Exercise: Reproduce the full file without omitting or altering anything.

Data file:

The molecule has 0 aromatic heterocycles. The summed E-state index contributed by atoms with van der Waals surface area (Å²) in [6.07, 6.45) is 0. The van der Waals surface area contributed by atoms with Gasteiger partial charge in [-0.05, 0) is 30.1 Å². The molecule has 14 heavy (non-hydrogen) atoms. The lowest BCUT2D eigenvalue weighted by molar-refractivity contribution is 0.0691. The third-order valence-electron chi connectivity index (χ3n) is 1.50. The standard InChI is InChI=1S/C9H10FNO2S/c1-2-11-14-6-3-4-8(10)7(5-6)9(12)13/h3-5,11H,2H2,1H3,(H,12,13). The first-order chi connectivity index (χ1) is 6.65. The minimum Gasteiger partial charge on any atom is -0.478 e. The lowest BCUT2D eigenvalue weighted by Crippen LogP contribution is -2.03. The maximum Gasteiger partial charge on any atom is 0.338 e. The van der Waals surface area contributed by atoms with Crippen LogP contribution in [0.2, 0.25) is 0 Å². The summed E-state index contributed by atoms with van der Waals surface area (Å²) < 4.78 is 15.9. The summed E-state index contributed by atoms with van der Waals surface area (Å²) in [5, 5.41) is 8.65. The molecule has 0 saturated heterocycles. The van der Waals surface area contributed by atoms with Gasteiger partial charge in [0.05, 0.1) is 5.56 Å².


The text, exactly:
The molecule has 0 aromatic heterocycles. The summed E-state index contributed by atoms with van der Waals surface area (Å²) in [6.07, 6.45) is 0. The van der Waals surface area contributed by atoms with Gasteiger partial charge in [-0.05, 0) is 30.1 Å². The molecule has 14 heavy (non-hydrogen) atoms. The lowest BCUT2D eigenvalue weighted by molar-refractivity contribution is 0.0691. The third-order valence-electron chi connectivity index (χ3n) is 1.50. The standard InChI is InChI=1S/C9H10FNO2S/c1-2-11-14-6-3-4-8(10)7(5-6)9(12)13/h3-5,11H,2H2,1H3,(H,12,13). The first-order chi connectivity index (χ1) is 6.65. The minimum Gasteiger partial charge on any atom is -0.478 e. The lowest BCUT2D eigenvalue weighted by Crippen LogP contribution is -2.03. The maximum Gasteiger partial charge on any atom is 0.338 e. The van der Waals surface area contributed by atoms with Crippen LogP contribution in [0.2, 0.25) is 0 Å². The summed E-state index contributed by atoms with van der Waals surface area (Å²) < 4.78 is 15.9. The summed E-state index contributed by atoms with van der Waals surface area (Å²) in [5, 5.41) is 8.65. The molecule has 0 saturated heterocycles. The van der Waals surface area contributed by atoms with Gasteiger partial charge in [0.05, 0.1) is 5.56 Å².